Here's how I do it in Word (2007) (I expect to see some additional posts from others who use different tools, choose the one that works best for you):

1. Starting with a blank document, choose Insert Pictures, and select the desired image files from wherever you have them saved.
2. Format each image using Format-Position-More Layout Options-In Front of Text. This will let you drag your picture around wherever you want it.
3. Resize images as desired. Duplicate images as desired. Drag them around where you want them. Use "bring to front" and "send to back" to get them in the right order front to back.
4. You can "paint" cabinets any color you want by starting with white cabinets then inserting a rectangular shape over the top of it, increasing the transparency of the rectangle to 25-40%, and then formatting the rectangle to the desired color. The transparency lets the contours of the cabinet show through, but the color of the rectangle will dominate. It will look like the cabinets are colored. You can color other things this way, too.
5. When it looks the way you want, save it as a PDF. Then save the PDF as a JPEG. I think you need Acrobat Standard (not just Reader) to make this work. Alternatively, you can take a screen shot (prnt scrn) and paste the image in Paint, crop the frame, and save it as an image file. Someone also suggested this site as an option for converting to an image. There's additional information, including how to do a screen capture on a Mac, here.
6. Once you have your board as an image file, it's like posting any other picture. Upload it to a photo hosting site on the Web, then link to it in your post.

I had never done a mood board before the Colonial Revived thread (Design Around This #2). Heck, I'd never really figured out how to post pictures. But I figured it out for that thread, and posted a design (posting links to individual elements rather than doing a collage).
I found doing a mood board to be addictive, so I kept participating. I posted a few designs on the 1920s thread, and never looked back.

I like to think my designs have improved, and my skills putting together a mood board certainly have.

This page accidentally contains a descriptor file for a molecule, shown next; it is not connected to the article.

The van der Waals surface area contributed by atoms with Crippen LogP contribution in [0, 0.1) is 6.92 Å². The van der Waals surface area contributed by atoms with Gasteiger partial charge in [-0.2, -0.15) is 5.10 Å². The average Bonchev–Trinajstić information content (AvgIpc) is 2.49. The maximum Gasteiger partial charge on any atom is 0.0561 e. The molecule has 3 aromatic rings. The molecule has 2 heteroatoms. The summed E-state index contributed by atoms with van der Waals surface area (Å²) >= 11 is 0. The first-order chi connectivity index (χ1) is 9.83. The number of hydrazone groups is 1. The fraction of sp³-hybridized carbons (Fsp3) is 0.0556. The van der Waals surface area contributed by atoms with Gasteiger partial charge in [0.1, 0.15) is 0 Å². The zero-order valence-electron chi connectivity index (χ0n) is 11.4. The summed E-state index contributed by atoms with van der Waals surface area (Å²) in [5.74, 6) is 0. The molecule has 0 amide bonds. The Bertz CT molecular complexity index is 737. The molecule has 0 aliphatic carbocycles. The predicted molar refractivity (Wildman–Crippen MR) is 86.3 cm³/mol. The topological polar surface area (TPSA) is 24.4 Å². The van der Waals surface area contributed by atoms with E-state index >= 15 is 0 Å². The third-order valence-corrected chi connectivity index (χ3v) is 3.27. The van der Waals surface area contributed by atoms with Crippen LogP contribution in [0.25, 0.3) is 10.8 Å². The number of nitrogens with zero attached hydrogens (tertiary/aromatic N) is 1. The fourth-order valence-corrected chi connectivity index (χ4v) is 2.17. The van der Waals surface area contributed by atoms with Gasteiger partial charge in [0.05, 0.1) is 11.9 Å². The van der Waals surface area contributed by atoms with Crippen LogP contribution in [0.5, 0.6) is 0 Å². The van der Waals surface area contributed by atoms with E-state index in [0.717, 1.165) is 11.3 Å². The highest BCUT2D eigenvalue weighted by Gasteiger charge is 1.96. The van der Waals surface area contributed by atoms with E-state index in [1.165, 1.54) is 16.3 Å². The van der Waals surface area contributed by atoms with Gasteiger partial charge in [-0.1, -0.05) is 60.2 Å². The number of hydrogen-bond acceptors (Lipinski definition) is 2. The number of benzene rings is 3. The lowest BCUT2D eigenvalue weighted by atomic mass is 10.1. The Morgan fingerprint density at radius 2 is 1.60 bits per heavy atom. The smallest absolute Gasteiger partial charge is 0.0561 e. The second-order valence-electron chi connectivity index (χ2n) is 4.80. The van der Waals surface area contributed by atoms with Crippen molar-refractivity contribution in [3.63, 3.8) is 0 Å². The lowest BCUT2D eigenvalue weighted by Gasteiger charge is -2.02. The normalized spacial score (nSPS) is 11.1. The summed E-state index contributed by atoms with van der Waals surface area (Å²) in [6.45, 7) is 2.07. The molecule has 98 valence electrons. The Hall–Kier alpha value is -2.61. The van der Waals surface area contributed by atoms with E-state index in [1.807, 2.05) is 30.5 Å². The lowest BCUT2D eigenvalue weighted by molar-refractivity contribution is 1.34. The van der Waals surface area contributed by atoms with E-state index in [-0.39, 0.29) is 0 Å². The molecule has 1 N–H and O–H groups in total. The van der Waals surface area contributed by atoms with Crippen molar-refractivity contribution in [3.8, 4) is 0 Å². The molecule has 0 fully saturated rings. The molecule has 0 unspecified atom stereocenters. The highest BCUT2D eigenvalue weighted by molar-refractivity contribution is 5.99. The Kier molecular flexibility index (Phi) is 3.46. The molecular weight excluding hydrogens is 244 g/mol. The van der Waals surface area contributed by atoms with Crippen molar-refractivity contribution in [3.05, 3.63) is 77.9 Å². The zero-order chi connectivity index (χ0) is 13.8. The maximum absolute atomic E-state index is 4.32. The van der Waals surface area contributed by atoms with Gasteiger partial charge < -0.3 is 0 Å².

clipped on: 09.22.2013 at 12:03 am    last updated on: 09.22.2013 at 12:03 am

RE: Pros, please share illustrated lessons? (Follow-Up #2)

posted by: jakuvall on 09.20.2013 at 09:34 am in Kitchens Forum

Not going to publicly dis a clients taste. I never see a comment in a reveal like "what were you thinking?"
and I really don't have pics of the few that got away.

As to context- only the occasional job where the architecture dictates the style- more often the clients décor and home details do.
So it's fine to turn your raised ranch into a Tuscan villa, we're Americans and do what we want, besides the US is the home of Kitsch (hey want an Elvis room? :) Just be consistent.

Absolutely the single most useful thing I learned in design school-
never fall in love with your design- don't let a great idea ruin a design, use it another time

-step back and see the whole, get your nose out of the details now and then, especially finishes, just remember "God is in the details" (Mies)
-it's hard to get hurt with understatement- would you wear that combination to a formal occasion?
-understand what mathematicians mean by elegant
-from GW: only one clown
-Be cautious with elevations- will you ever really see that view (often-no)- they can tyrannize you
-symmetry originally meant balanced- bilateral symmetry means equal
-equal can bet boring- look for harmony
-bilateral symmetry is more important on uppers, the further you get away from the center the less it matters